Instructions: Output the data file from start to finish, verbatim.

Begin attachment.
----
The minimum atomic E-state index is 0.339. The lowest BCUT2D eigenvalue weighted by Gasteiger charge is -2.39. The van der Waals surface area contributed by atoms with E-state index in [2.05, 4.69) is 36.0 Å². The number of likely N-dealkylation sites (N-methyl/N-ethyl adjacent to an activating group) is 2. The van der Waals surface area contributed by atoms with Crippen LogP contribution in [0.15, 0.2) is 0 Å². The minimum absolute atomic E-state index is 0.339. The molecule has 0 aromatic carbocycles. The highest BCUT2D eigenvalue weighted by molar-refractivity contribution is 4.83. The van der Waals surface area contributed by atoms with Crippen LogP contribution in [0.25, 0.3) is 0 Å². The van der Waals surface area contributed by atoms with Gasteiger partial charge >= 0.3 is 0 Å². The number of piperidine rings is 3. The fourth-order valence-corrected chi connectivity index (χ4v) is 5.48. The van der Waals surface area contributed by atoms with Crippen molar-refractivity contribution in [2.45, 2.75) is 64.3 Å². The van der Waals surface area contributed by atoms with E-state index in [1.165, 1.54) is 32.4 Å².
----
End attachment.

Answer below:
The minimum atomic E-state index is 0.339. The lowest BCUT2D eigenvalue weighted by Gasteiger charge is -2.39. The van der Waals surface area contributed by atoms with E-state index in [2.05, 4.69) is 36.0 Å². The number of likely N-dealkylation sites (N-methyl/N-ethyl adjacent to an activating group) is 2. The van der Waals surface area contributed by atoms with Crippen LogP contribution in [0.15, 0.2) is 0 Å². The minimum absolute atomic E-state index is 0.339. The molecule has 0 aromatic carbocycles. The highest BCUT2D eigenvalue weighted by molar-refractivity contribution is 4.83. The van der Waals surface area contributed by atoms with Crippen LogP contribution in [0.25, 0.3) is 0 Å². The van der Waals surface area contributed by atoms with Gasteiger partial charge >= 0.3 is 0 Å². The number of piperidine rings is 3. The fourth-order valence-corrected chi connectivity index (χ4v) is 5.48. The van der Waals surface area contributed by atoms with Crippen molar-refractivity contribution in [2.45, 2.75) is 64.3 Å². The van der Waals surface area contributed by atoms with E-state index in [1.165, 1.54) is 32.4 Å².